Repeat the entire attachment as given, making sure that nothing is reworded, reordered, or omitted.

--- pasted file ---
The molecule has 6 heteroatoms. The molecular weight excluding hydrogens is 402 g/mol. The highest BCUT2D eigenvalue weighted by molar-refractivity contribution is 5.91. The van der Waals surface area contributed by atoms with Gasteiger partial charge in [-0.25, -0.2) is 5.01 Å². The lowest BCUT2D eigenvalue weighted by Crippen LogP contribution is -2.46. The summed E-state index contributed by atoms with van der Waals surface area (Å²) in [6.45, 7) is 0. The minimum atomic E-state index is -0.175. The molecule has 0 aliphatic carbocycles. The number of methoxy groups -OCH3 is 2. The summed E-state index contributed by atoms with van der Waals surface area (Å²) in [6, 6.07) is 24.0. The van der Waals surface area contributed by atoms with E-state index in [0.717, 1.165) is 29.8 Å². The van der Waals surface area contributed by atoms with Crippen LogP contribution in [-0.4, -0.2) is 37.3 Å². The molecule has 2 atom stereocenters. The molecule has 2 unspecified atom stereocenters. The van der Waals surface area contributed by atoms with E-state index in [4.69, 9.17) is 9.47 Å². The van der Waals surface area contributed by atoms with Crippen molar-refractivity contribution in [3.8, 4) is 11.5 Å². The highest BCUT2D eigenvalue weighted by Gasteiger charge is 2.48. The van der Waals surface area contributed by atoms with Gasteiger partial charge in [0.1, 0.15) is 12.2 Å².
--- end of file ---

The molecule has 6 heteroatoms. The molecular weight excluding hydrogens is 402 g/mol. The highest BCUT2D eigenvalue weighted by molar-refractivity contribution is 5.91. The van der Waals surface area contributed by atoms with Gasteiger partial charge in [-0.25, -0.2) is 5.01 Å². The lowest BCUT2D eigenvalue weighted by Crippen LogP contribution is -2.46. The summed E-state index contributed by atoms with van der Waals surface area (Å²) in [6.45, 7) is 0. The minimum atomic E-state index is -0.175. The molecule has 0 aliphatic carbocycles. The number of methoxy groups -OCH3 is 2. The summed E-state index contributed by atoms with van der Waals surface area (Å²) in [6, 6.07) is 24.0. The van der Waals surface area contributed by atoms with E-state index in [0.717, 1.165) is 29.8 Å². The van der Waals surface area contributed by atoms with Crippen LogP contribution in [-0.4, -0.2) is 37.3 Å². The molecule has 2 atom stereocenters. The molecule has 2 unspecified atom stereocenters. The van der Waals surface area contributed by atoms with E-state index in [4.69, 9.17) is 9.47 Å². The van der Waals surface area contributed by atoms with Crippen molar-refractivity contribution in [3.8, 4) is 11.5 Å². The highest BCUT2D eigenvalue weighted by Gasteiger charge is 2.48. The van der Waals surface area contributed by atoms with Gasteiger partial charge in [0.1, 0.15) is 12.2 Å².